Now to see if he his recent enforced rest has helped Ishant rediscover his mojo — if he has, then with Zaheer back and Sreesanth “turning into a new leaf” as a friend once said, our opening worries with the ball could be in a fair way to being resolved.

On an unrelated note, here’s just what we needed: another commentator to interpret the Indian team’s recent rise to number one position. Do you get the feeling as you read this that Simon Briggs wrote it to paper over the earlier, and even more ridiculous, piece authored by Simon Wilde? Let’s see: the message seems to be, India [sorry, Wilde] actually “deserves” the number one placing, but cannot “justify” it because it does not have a superstar bowler or bowlers. Err — okay, so which team deserves that ranking because it can “justify” it, then? There is also some unintended hilarity about how Bradman could line up 300-in-a-day efforts because the bowlers then, like the ones enabling Sehwag today, are “subservient”. Harold Larwood and Maurice Tate, who suffered the most during the Don’s onslaught that fetched him 300 in course of one day’s play at Headingley in 1930, will love hearing that one.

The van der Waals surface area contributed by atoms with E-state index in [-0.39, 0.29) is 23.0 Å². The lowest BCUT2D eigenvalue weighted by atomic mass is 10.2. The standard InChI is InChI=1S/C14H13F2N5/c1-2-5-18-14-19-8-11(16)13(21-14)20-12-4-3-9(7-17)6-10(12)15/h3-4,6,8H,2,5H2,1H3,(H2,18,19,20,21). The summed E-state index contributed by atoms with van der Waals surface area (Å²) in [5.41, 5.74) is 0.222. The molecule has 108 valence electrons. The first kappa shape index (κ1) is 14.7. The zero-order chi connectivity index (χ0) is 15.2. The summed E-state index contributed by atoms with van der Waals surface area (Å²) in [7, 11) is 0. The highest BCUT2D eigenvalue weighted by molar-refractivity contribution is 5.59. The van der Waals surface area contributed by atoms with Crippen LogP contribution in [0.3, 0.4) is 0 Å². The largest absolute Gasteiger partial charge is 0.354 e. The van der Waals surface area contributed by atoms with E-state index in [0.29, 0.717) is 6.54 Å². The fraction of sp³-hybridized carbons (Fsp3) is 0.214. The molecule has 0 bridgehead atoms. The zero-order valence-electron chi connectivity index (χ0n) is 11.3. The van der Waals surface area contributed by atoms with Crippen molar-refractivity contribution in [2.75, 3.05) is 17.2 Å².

Right, so who’s got the next bizarre theory? Step right up, ladies and gentlemen: the comedy club is now officially open.

PS: Voted yet?

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18 thoughts on “A tale of two number threes

  1. I think that Dhoni should have sent Yusuf Pathan at number 3 when chasing a big score like this…if you have him in the team, might as well use him most effectively.

    • I can’t agree more with Ranjeet. Before Yusuf becomes a ‘Curious Case of Benjamin Button’, he should be promoted up the order. “Get me in early,” Yusuf must be muttering in whispers. I think in MSD, he has a captain to whom he can walk up to and vomit his feelings. If anything, he would be content to have put his message across.

  2. I am looking at schedule,

    we played 20/20 at Nagpur, next one is at Mohali thats fine but then you go all the way west again to play odi at rajkot?

    Rajkot is my nearest intl ground but i can not help laughing how many matches they getting.
    if someone is secretary from your region thats reward.